White Noise

Murray Jay Siskin Character Analysis

Jack’s colleague at the College-on-the-Hill. An ex-sportswriter, Murray works in the American Environments (or popular culture) department and hopes to corner the market on Elvis Studies, just like Jack has done with Hitler Studies. Murray is extremely intellectual and pedantic, liable at any moment to excitedly launch into convoluted diatribes about the messages embedded in consumer culture, a phenomenon he refers to as “psychic data.” Hailing from New York City, which he fled in order to “‘be free of cities and sexual entanglements,’” he is charmed by the quaint city of Blacksmith and very obviously attracted to Babette, a fact that doesn’t seem to bother Jack.

Murray Jay Siskin Quotes in White Noise

The White Noise quotes below are all either spoken by Murray Jay Siskin or refer to Murray Jay Siskin. For each quote, you can also see the other characters and themes related to it (each theme is indicated by its own dot and icon, like this one:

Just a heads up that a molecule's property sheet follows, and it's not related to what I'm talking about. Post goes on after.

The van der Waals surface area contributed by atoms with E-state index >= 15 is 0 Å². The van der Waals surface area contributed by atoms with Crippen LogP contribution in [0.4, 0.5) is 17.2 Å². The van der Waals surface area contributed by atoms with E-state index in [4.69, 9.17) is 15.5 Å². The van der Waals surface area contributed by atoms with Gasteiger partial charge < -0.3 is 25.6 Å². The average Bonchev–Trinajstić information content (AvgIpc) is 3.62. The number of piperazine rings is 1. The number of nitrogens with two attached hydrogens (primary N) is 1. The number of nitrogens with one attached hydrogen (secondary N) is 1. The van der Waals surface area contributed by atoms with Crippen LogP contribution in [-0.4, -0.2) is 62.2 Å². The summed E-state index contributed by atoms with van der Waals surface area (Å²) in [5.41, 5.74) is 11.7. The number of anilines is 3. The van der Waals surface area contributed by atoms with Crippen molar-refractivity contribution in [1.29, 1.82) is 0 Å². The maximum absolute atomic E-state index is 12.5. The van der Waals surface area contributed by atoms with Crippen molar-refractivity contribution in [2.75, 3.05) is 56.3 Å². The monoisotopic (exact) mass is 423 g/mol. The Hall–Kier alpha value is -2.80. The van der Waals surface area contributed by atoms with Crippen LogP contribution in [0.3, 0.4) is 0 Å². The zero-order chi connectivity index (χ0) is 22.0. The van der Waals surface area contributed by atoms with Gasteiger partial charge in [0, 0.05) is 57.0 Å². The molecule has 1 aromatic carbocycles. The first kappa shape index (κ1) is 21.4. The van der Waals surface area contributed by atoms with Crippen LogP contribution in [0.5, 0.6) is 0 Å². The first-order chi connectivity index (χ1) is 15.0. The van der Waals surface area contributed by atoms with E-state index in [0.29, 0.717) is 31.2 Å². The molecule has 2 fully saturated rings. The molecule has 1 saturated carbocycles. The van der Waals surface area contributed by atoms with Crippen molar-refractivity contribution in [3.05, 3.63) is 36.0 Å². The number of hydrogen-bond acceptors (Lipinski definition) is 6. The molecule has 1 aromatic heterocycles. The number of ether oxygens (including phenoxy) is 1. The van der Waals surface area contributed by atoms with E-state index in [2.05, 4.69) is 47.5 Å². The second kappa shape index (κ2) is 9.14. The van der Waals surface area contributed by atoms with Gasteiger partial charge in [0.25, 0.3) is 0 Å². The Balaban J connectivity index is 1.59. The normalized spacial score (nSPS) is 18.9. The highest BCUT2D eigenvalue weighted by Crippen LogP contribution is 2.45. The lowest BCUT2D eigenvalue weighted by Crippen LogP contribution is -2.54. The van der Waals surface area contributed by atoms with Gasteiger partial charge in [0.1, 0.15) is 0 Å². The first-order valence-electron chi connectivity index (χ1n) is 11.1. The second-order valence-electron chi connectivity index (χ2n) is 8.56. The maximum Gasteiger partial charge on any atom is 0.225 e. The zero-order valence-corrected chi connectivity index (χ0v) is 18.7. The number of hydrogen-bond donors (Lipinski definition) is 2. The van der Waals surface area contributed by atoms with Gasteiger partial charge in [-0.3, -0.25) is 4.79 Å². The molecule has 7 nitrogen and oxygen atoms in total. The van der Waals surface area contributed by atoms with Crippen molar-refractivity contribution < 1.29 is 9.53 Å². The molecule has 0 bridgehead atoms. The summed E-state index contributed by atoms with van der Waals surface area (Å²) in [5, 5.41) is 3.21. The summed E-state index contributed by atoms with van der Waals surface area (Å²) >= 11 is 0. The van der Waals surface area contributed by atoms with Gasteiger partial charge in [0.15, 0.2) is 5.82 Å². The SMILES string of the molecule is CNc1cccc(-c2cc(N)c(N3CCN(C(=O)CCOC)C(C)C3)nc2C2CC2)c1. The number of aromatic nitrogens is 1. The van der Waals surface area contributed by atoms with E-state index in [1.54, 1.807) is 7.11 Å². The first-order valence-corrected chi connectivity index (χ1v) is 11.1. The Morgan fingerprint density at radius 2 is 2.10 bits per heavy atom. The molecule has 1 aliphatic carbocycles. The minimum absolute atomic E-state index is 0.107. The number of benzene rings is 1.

Fear, Death, and Control Theme Icon
). Note: all page numbers and citation info for the quotes below refer to the Penguin Books edition of White Noise published in 2009.
Chapter 9 Quotes

Everything is concealed in symbolism, hidden by veils of mystery and layers of cultural material. But it is psychic data, absolutely. The large doors slide open, they close unbidden. Energy waves, incident radiation. All the letters and numbers are here, all the colors of the spectrum, all the voices and sounds, all the code words and ceremonial phrases. It is just a question of deciphering, rearranging, peeling off the layers of unspeakability. Not that we would want to, not that any useful purpose would be served.

Related Characters: Murray Jay Siskin (speaker), Jack Gladney, Babette
Related Symbols: The Supermarket